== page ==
Well, for Violet Crawley—she’s played by Maggie Smith—we looked a lot at Queen Alexandra and what she was wearing. She was the same age as Maggie Smith’s character in the same time period, and she was very glamorous. But she had a particular style. Queen Alexandra was an Edwardian woman, and her wardrobe and her silhouette remained as such during the twenties, but she still had a little pizzazz about her. That’s what I’ve tried to give Maggie. Alexandra always had stunning hats, and she always wore a high collar. Maggie’s silhouette has been more or less the same throughout the whole series—the fabrics and the trims have changed, but the silhouette of her clothing will not. However, a character like Martha Levinson [played by Shirley MacLaine] is desperate to keep up with fashion, even if she’s slightly older in years. She wants to stay young.
How important is historical accuracy when you’re designing these costumes? Do you take any liberties?
We try to create something that’s as true to the time as possible. There are looks this season that people will think are not right, they’ll think they’re ahead of their time, but they’re not. We do a lot of research—I look at books and magazines from the time, and I visit Cosprop, a costume house in London where they have a museum of original clothes. Going through original pieces helps me understand the way things were constructed and the differences, the little nuances, that changed from one year to the next. But obviously you can’t be slavish to the period because you can’t only use original clothes. The fabrics are too fragile. However, when we make new costumes, we make them as closely as possible to what they would have been. Continue Reading “Caroline McCall Talks Dressing Downton Abbey for the 1920s” »
“We needed to find a way of translating the twenties into something that felt as new and modern and titillating as it was back in 1922,” said Catherine Martin—the designer behind the costumes for husband Baz Luhrmann’s upcoming The Great Gatsby film—during an intimate Q&A with Harold Koda at the Met yesterday evening. If there’s anything that can reignite the Jazz Age’s mystique, it’s Martin’s wares, which are at once painstakingly historically accurate (aside from a zipper here and there) and completely enchanting. The film, which opens on May 10 and stars Leonardo DiCaprio as Gatsby, Tobey Maguire as Nick Carraway, and Carey Mulligan as Daisy Buchanan, boasts such fantasies as feathered frocks worn by the Fitzgerald-penned tale’s “girls in twin yellow dresses” (the looks were inspired by an actual twenties-era vaudevillian act), hordes of boater hats by Rosie Boylan, wigs made in England, and beach pajamas (for the elusive Jordan Baker).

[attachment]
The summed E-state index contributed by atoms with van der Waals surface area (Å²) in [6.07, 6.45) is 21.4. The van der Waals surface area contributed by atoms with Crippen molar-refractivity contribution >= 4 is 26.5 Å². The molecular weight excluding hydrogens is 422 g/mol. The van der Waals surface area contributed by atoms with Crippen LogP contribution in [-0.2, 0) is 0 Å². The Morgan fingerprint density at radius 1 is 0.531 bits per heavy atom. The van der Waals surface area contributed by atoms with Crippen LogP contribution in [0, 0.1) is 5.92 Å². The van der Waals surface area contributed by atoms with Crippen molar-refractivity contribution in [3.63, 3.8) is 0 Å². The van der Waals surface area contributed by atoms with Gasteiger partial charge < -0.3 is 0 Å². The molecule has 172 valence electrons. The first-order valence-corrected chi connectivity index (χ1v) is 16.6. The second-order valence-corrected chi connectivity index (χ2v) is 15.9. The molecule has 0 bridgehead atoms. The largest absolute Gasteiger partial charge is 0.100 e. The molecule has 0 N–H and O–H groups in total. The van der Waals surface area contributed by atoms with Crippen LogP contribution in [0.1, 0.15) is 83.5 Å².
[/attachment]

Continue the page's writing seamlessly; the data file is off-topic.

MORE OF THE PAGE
Luhrmann and Martin’s fondness for Schiaparelli (the pair worked on the film for the Met’s Schiaparelli and Prada: Impossible Conversations exhibition), lent a surreal edge to the story’s infamous party scene. “Baz kept saying, ‘We need a lobster!’” recalled Martin. And he got one—the costumer crafted metallic crustacean headpieces for the showgirls at Gatsby’s raucous soiree (below). Continue Reading “Catherine Martin Talks Gatsby” »
Fashion-minded visitors at the Biennale des Antiquaires, which opened to the public today in Paris and runs through September 23, tend to beeline to the haute joaillerie. Mere paces away from the Cartier booth, however, a Parisian gallery has put together something genuine fashion wonks might prefer: a re-creation of an installation that Jeanne Lanvin commissioned in 1925.
Lanvin, who loved the theater, had her interior designer, A.A. Rateau, create an Art Deco dressing room for an exhibition that year at the Grand Palais. She also added a live model—wearing Lanvin, naturellement—to the tableau. The owners of Galerie Mathivet didn’t, but they did (somewhat miraculously) manage to get their hands on the dress. According to Céline Mathivet, Alber Elbaz generously let them borrow it after about six months of back-and-forth. The floral metallic number has only been out of the Lanvin archives once in recent history, for an exhibition in 2007 at the city’s Galliera Musée de la Mode.
The Mathivets are displaying the metallic dress behind a Plexiglas screen (pictured)—no touching!—and it’s the one thing in their authentic mock-up that’s not for sale. As historic as it is, the exhibit is a testament to the staying power of Art Deco, particularly at the level at which Mme. Lanvin engaged it. To this day, the house’s signature Arpège fragrance comes in a vessel that’s for all intents and purposes the original “boule noire” Rateau designed in the twenties. And the leopard-print sculpted armchair in the center of the room looks as desirable as ever—especially for anyone suffering from Biennale bling fatigue.
Today in fashion field trips, part 1: Todd Selby visits Jeanne Lanvin’s personal library in Paris, comes away with shots like the one above. [The Selby]
Today in fashion field trips, part 2: Patrik Ervell heads to Detroit to take in a new Matthew Barney performance piece. Sadly, no snaps are allowed in the performance, but Patrik did share a few of his best shots of Motor City with the crew at Opening Ceremony. [OC New News]
New Gap logo, we hardly knew ye. The much-debated redesign is officially out, replaced by the retailer’s classic navy box. The short-lived new one can now go join the pantheon of New Coke and other revamp missteps. [Fashionista]
And Kim Kardashian made the cover of the new issue of W. Her clothes, for better or worse, did not. [PopSugar]